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Reference Values During Pregnancy


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Thyroxine-binding globulin (TBG) (serum)

   Units Nonpregnant Adult First Trimester Second Trimester Third Trimester

mg/L

16 -24 10 - 40 23 - 46 19 - 49
μg/mL 16 -24 10 - 40 23 - 46 19 - 49
nmol/L 206 -309 171 - 684 393 - 786 325 - 838

Some causes of decreased TBG include nephrotic syndrome, cirrhosis of the liver, hereditary or idiopathic TBG deficiency, acromegaly, testosterone-producing tumors, severe acidosis, androgens, and glucocorticoids,

Some causes of increased TBG include estrogen (pregnancy, oral contraceptives, and estrogen-producing tumors),  acute liver disease, systemic illness ,acute intermittent porphyria, lymphocytic painless subacute thyroiditis,  hereditary or idiopathic TBG excess, and medications such as methadone, heroin, perphenazine, and clofibrate,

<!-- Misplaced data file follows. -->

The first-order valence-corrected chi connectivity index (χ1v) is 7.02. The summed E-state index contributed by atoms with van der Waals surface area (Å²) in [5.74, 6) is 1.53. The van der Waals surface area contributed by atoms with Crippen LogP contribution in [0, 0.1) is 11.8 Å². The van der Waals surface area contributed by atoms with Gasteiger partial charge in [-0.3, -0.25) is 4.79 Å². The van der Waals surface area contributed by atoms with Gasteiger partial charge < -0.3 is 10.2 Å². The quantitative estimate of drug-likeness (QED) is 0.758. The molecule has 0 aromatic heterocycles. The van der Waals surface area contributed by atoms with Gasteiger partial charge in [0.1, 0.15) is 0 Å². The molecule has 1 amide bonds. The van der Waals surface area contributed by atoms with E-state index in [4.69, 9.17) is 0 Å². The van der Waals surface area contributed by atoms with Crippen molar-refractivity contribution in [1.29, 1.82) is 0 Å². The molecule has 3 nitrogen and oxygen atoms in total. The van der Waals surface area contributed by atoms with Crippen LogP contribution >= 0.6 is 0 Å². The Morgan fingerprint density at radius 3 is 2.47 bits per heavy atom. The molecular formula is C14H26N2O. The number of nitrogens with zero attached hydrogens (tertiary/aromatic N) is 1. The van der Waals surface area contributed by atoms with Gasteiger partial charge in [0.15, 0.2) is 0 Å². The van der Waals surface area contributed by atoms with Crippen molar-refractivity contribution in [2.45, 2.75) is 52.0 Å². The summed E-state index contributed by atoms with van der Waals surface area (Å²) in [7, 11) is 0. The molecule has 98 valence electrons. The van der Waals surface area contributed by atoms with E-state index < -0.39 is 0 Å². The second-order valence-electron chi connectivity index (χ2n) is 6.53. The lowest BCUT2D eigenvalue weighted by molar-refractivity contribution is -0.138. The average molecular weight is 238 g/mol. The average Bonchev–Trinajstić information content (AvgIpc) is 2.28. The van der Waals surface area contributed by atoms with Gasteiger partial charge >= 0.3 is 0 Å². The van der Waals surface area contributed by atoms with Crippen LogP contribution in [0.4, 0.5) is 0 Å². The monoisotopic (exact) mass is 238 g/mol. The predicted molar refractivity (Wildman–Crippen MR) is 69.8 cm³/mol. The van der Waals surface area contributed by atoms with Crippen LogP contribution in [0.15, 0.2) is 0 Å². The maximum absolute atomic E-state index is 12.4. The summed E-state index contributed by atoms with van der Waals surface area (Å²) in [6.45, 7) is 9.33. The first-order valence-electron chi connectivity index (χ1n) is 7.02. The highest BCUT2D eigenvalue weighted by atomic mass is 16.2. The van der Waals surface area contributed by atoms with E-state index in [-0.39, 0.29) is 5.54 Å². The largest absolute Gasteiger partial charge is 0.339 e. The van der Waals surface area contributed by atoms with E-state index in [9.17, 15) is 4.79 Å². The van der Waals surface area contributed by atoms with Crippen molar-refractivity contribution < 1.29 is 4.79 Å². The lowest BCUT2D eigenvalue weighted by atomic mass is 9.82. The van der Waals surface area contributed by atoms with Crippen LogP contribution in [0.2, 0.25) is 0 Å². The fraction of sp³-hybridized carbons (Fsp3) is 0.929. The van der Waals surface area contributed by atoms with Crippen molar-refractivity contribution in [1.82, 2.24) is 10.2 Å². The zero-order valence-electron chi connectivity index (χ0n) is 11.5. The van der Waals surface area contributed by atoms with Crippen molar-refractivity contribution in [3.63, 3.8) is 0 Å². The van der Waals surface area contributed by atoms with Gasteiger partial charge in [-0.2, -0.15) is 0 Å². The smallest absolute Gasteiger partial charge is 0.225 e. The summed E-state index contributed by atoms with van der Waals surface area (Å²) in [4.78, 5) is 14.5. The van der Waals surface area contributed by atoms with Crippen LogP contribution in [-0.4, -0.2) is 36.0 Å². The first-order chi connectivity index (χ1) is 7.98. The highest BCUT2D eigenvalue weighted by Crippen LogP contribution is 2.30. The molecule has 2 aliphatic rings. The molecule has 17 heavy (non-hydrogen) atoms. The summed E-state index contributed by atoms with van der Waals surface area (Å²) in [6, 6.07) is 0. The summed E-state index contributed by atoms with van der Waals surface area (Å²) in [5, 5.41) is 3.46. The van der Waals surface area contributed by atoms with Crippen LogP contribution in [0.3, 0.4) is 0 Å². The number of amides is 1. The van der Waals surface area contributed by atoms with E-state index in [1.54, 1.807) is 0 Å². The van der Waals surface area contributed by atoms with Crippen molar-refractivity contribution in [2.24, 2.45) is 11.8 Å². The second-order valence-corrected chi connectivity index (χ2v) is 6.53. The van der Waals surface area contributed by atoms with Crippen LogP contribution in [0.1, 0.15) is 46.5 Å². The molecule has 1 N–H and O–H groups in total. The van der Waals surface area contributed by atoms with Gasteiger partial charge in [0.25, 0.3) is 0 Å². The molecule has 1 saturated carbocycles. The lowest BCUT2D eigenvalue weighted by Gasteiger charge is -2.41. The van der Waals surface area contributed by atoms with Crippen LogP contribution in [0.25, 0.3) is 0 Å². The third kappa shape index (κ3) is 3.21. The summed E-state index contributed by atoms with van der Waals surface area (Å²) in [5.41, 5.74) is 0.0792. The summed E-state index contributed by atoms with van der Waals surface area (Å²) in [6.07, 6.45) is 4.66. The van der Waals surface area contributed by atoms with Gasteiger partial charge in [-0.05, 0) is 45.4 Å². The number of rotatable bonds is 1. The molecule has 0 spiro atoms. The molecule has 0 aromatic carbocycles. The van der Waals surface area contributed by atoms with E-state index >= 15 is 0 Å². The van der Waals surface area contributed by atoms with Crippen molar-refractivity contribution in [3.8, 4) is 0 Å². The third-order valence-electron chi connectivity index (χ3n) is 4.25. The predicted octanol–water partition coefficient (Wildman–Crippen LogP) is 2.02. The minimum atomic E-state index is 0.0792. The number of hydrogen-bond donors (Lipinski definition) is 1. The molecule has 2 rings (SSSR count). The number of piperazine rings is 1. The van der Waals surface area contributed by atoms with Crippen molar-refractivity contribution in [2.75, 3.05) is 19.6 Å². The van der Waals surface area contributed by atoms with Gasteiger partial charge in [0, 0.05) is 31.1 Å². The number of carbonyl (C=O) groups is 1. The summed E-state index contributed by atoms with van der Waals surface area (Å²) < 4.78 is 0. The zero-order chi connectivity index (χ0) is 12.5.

• Thyroid binding globulin (TBG) levels rise during pregnancy in response to elevated estrogen levels.  Because the majority of T4 and T3 circulates bound to TBG the total T4 and total T3 measurements will also rise, but the levels of free T4 and free T3 will not be affected.


References:

1. Lockitch G. Handbook of Diagnostic Biochemistry and Hematology in Normal Pregnancy. Boca Raton:CRC, 1993.
2.  Kratz A, Ferraro M, Sluss PM, Lewandrowski KB. Laboratory reference values. N Engl J Med. 2004;351(15):1548-15632. PMID:15470219
3. Brent GA.Maternal thyroid function: interpretation of thyroid function tests in pregnancy. Clin Obstet Gynecol. 1997 Mar;40(1):3-15.
PMID: 9103946
4. Fischbach FT, Dunning MB III, eds. A Manual of Laboratory and Diagnostic Tests, 7th ed. Philadelphia, Lippincott Williams and Wilkins,2004
 

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